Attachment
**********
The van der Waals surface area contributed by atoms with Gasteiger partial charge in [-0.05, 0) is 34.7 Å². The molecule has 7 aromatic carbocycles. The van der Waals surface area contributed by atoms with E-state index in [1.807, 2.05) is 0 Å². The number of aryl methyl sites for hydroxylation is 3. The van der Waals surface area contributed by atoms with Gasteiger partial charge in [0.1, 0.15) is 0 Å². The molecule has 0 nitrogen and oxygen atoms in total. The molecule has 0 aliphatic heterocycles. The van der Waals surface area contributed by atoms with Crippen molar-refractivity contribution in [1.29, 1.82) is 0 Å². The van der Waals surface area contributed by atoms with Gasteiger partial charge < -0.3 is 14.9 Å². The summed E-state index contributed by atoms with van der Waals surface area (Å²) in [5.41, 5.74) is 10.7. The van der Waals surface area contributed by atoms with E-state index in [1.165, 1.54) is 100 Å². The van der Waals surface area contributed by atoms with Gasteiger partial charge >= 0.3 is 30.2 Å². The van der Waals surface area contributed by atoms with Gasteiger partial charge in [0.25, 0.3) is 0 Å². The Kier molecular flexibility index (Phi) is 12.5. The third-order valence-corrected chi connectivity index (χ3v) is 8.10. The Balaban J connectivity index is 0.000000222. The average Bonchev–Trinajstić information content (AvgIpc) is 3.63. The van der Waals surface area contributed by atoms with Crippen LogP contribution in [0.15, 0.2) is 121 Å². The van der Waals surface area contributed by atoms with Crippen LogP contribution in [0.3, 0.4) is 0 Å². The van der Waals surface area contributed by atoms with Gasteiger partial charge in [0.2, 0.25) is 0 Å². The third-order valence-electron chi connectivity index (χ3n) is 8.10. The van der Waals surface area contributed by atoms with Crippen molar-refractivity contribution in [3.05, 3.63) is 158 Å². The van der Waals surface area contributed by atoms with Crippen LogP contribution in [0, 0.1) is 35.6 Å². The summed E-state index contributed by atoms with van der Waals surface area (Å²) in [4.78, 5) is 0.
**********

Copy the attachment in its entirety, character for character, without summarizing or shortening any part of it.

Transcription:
The van der Waals surface area contributed by atoms with Gasteiger partial charge in [-0.05, 0) is 34.7 Å². The molecule has 7 aromatic carbocycles. The van der Waals surface area contributed by atoms with E-state index in [1.807, 2.05) is 0 Å². The number of aryl methyl sites for hydroxylation is 3. The van der Waals surface area contributed by atoms with Gasteiger partial charge in [0.1, 0.15) is 0 Å². The molecule has 0 nitrogen and oxygen atoms in total. The molecule has 0 aliphatic heterocycles. The van der Waals surface area contributed by atoms with Crippen molar-refractivity contribution in [1.29, 1.82) is 0 Å². The van der Waals surface area contributed by atoms with Gasteiger partial charge < -0.3 is 14.9 Å². The summed E-state index contributed by atoms with van der Waals surface area (Å²) in [5.41, 5.74) is 10.7. The van der Waals surface area contributed by atoms with E-state index in [1.165, 1.54) is 100 Å². The van der Waals surface area contributed by atoms with Gasteiger partial charge >= 0.3 is 30.2 Å². The van der Waals surface area contributed by atoms with Gasteiger partial charge in [0.25, 0.3) is 0 Å². The Kier molecular flexibility index (Phi) is 12.5. The third-order valence-corrected chi connectivity index (χ3v) is 8.10. The Balaban J connectivity index is 0.000000222. The average Bonchev–Trinajstić information content (AvgIpc) is 3.63. The van der Waals surface area contributed by atoms with Crippen LogP contribution in [0.15, 0.2) is 121 Å². The van der Waals surface area contributed by atoms with Crippen LogP contribution in [0.3, 0.4) is 0 Å². The van der Waals surface area contributed by atoms with Gasteiger partial charge in [0.2, 0.25) is 0 Å². The third-order valence-electron chi connectivity index (χ3n) is 8.10. The van der Waals surface area contributed by atoms with Crippen molar-refractivity contribution in [3.05, 3.63) is 158 Å². The van der Waals surface area contributed by atoms with Crippen LogP contribution in [0, 0.1) is 35.6 Å². The summed E-state index contributed by atoms with van der Waals surface area (Å²) in [4.78, 5) is 0.